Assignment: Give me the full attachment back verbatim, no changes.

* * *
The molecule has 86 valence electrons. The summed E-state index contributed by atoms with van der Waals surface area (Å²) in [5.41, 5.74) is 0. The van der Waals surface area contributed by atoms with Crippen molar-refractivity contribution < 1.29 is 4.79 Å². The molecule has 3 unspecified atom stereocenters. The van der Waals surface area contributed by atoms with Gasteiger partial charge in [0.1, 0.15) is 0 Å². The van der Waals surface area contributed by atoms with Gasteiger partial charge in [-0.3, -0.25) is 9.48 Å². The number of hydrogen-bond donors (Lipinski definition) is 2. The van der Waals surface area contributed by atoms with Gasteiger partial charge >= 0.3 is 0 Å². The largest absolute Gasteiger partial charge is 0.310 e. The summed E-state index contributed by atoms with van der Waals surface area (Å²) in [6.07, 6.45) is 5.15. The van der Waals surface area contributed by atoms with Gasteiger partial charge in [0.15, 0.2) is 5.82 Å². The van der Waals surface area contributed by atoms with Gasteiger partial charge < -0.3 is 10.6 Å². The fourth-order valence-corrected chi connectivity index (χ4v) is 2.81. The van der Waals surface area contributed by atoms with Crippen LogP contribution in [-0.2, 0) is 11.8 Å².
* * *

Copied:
The molecule has 86 valence electrons. The summed E-state index contributed by atoms with van der Waals surface area (Å²) in [5.41, 5.74) is 0. The van der Waals surface area contributed by atoms with Crippen molar-refractivity contribution < 1.29 is 4.79 Å². The molecule has 3 unspecified atom stereocenters. The van der Waals surface area contributed by atoms with Gasteiger partial charge in [0.1, 0.15) is 0 Å². The van der Waals surface area contributed by atoms with Gasteiger partial charge in [-0.3, -0.25) is 9.48 Å². The number of hydrogen-bond donors (Lipinski definition) is 2. The van der Waals surface area contributed by atoms with Gasteiger partial charge >= 0.3 is 0 Å². The largest absolute Gasteiger partial charge is 0.310 e. The summed E-state index contributed by atoms with van der Waals surface area (Å²) in [6.07, 6.45) is 5.15. The van der Waals surface area contributed by atoms with Gasteiger partial charge in [0.15, 0.2) is 5.82 Å². The van der Waals surface area contributed by atoms with Gasteiger partial charge < -0.3 is 10.6 Å². The fourth-order valence-corrected chi connectivity index (χ4v) is 2.81. The van der Waals surface area contributed by atoms with Crippen LogP contribution in [-0.2, 0) is 11.8 Å².